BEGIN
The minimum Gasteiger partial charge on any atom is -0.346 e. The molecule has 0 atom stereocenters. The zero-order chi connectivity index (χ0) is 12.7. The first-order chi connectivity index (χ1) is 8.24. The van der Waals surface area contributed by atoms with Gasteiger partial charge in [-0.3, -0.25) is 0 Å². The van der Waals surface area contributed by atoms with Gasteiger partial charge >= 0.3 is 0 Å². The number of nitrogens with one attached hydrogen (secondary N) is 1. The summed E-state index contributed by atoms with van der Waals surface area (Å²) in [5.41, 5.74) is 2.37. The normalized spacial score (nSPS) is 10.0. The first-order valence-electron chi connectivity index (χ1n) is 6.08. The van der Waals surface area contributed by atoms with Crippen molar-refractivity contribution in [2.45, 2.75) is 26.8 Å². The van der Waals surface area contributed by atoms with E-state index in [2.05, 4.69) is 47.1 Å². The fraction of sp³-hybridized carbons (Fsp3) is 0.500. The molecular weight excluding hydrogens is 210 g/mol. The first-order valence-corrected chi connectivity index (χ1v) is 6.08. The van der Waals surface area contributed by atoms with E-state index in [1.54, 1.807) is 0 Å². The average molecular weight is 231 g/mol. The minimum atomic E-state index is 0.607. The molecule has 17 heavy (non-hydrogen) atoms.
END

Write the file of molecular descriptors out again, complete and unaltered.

The minimum Gasteiger partial charge on any atom is -0.346 e. The molecule has 0 atom stereocenters. The zero-order chi connectivity index (χ0) is 12.7. The first-order chi connectivity index (χ1) is 8.24. The van der Waals surface area contributed by atoms with Gasteiger partial charge in [-0.3, -0.25) is 0 Å². The van der Waals surface area contributed by atoms with Gasteiger partial charge >= 0.3 is 0 Å². The number of nitrogens with one attached hydrogen (secondary N) is 1. The summed E-state index contributed by atoms with van der Waals surface area (Å²) in [5.41, 5.74) is 2.37. The normalized spacial score (nSPS) is 10.0. The first-order valence-electron chi connectivity index (χ1n) is 6.08. The van der Waals surface area contributed by atoms with Crippen molar-refractivity contribution in [2.45, 2.75) is 26.8 Å². The van der Waals surface area contributed by atoms with E-state index in [2.05, 4.69) is 47.1 Å². The fraction of sp³-hybridized carbons (Fsp3) is 0.500. The molecular weight excluding hydrogens is 210 g/mol. The first-order valence-corrected chi connectivity index (χ1v) is 6.08. The van der Waals surface area contributed by atoms with E-state index in [1.54, 1.807) is 0 Å². The average molecular weight is 231 g/mol. The minimum atomic E-state index is 0.607. The molecule has 17 heavy (non-hydrogen) atoms.